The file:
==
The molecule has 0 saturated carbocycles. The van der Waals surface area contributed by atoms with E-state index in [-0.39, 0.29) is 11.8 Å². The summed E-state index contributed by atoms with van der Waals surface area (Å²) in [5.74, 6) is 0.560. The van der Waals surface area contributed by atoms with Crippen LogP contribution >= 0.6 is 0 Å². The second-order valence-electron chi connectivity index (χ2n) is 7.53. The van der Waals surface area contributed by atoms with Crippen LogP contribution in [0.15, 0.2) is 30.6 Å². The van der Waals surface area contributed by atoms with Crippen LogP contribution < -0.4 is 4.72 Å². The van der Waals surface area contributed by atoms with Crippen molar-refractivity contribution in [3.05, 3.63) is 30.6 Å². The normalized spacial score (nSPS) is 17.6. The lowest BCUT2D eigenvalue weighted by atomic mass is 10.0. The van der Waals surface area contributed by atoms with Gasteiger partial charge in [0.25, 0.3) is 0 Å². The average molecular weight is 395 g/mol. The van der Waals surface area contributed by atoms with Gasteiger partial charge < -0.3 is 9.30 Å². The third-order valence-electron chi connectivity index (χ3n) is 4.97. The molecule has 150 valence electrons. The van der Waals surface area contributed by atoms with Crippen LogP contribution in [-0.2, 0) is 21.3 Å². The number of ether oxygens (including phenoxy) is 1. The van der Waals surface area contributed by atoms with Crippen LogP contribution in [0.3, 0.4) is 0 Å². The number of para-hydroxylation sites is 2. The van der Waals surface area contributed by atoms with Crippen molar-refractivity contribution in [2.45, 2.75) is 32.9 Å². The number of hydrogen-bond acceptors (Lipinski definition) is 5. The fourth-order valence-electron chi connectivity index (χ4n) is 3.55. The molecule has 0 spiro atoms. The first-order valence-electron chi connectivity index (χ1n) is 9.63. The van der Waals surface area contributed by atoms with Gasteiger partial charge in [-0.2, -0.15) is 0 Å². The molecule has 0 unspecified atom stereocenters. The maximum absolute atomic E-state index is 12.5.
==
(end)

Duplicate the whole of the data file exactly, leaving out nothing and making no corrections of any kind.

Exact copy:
The molecule has 0 saturated carbocycles. The van der Waals surface area contributed by atoms with E-state index in [-0.39, 0.29) is 11.8 Å². The summed E-state index contributed by atoms with van der Waals surface area (Å²) in [5.74, 6) is 0.560. The van der Waals surface area contributed by atoms with Crippen LogP contribution >= 0.6 is 0 Å². The second-order valence-electron chi connectivity index (χ2n) is 7.53. The van der Waals surface area contributed by atoms with Crippen LogP contribution in [0.15, 0.2) is 30.6 Å². The van der Waals surface area contributed by atoms with Crippen LogP contribution < -0.4 is 4.72 Å². The van der Waals surface area contributed by atoms with Crippen molar-refractivity contribution in [3.05, 3.63) is 30.6 Å². The normalized spacial score (nSPS) is 17.6. The lowest BCUT2D eigenvalue weighted by atomic mass is 10.0. The van der Waals surface area contributed by atoms with Gasteiger partial charge in [0.25, 0.3) is 0 Å². The average molecular weight is 395 g/mol. The van der Waals surface area contributed by atoms with Gasteiger partial charge < -0.3 is 9.30 Å². The third-order valence-electron chi connectivity index (χ3n) is 4.97. The molecule has 150 valence electrons. The van der Waals surface area contributed by atoms with Crippen LogP contribution in [-0.2, 0) is 21.3 Å². The number of ether oxygens (including phenoxy) is 1. The van der Waals surface area contributed by atoms with Crippen LogP contribution in [0.3, 0.4) is 0 Å². The number of para-hydroxylation sites is 2. The van der Waals surface area contributed by atoms with Crippen molar-refractivity contribution in [2.45, 2.75) is 32.9 Å². The number of hydrogen-bond acceptors (Lipinski definition) is 5. The fourth-order valence-electron chi connectivity index (χ4n) is 3.55. The molecule has 0 spiro atoms. The first-order valence-electron chi connectivity index (χ1n) is 9.63. The van der Waals surface area contributed by atoms with Gasteiger partial charge in [-0.2, -0.15) is 0 Å². The molecule has 0 unspecified atom stereocenters. The maximum absolute atomic E-state index is 12.5.